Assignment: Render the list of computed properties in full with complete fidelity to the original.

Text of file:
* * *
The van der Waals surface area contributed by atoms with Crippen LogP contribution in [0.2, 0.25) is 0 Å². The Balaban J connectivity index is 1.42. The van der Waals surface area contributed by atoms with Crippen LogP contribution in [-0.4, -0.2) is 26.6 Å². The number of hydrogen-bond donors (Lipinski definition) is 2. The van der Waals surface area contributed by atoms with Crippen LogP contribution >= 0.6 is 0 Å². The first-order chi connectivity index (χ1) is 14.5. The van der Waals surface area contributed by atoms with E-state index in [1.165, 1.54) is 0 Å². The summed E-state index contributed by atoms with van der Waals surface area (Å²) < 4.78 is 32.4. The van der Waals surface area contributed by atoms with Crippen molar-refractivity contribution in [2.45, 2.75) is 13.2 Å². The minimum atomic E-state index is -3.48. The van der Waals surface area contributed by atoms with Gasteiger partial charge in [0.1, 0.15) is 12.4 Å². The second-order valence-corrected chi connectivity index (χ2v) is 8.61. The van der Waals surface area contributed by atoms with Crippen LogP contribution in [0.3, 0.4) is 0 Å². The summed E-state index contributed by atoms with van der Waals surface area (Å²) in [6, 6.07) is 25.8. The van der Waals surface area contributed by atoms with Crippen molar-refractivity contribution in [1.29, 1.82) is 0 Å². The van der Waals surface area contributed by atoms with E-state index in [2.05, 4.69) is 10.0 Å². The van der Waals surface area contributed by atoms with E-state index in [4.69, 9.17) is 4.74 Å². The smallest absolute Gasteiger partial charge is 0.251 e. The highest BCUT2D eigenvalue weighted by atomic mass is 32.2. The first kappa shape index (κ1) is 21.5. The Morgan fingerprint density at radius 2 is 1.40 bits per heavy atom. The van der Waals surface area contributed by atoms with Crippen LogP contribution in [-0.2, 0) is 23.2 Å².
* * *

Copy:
The van der Waals surface area contributed by atoms with Crippen LogP contribution in [0.2, 0.25) is 0 Å². The Balaban J connectivity index is 1.42. The van der Waals surface area contributed by atoms with Crippen LogP contribution in [-0.4, -0.2) is 26.6 Å². The number of hydrogen-bond donors (Lipinski definition) is 2. The van der Waals surface area contributed by atoms with Crippen LogP contribution >= 0.6 is 0 Å². The first-order chi connectivity index (χ1) is 14.5. The van der Waals surface area contributed by atoms with E-state index in [1.165, 1.54) is 0 Å². The summed E-state index contributed by atoms with van der Waals surface area (Å²) < 4.78 is 32.4. The van der Waals surface area contributed by atoms with Crippen molar-refractivity contribution in [2.45, 2.75) is 13.2 Å². The minimum atomic E-state index is -3.48. The van der Waals surface area contributed by atoms with Gasteiger partial charge in [0.1, 0.15) is 12.4 Å². The second-order valence-corrected chi connectivity index (χ2v) is 8.61. The van der Waals surface area contributed by atoms with Crippen LogP contribution in [0.3, 0.4) is 0 Å². The summed E-state index contributed by atoms with van der Waals surface area (Å²) in [6, 6.07) is 25.8. The van der Waals surface area contributed by atoms with Crippen molar-refractivity contribution in [1.29, 1.82) is 0 Å². The van der Waals surface area contributed by atoms with E-state index in [2.05, 4.69) is 10.0 Å². The van der Waals surface area contributed by atoms with E-state index in [4.69, 9.17) is 4.74 Å². The smallest absolute Gasteiger partial charge is 0.251 e. The highest BCUT2D eigenvalue weighted by atomic mass is 32.2. The first kappa shape index (κ1) is 21.5. The Morgan fingerprint density at radius 2 is 1.40 bits per heavy atom. The van der Waals surface area contributed by atoms with Crippen LogP contribution in [-0.2, 0) is 23.2 Å².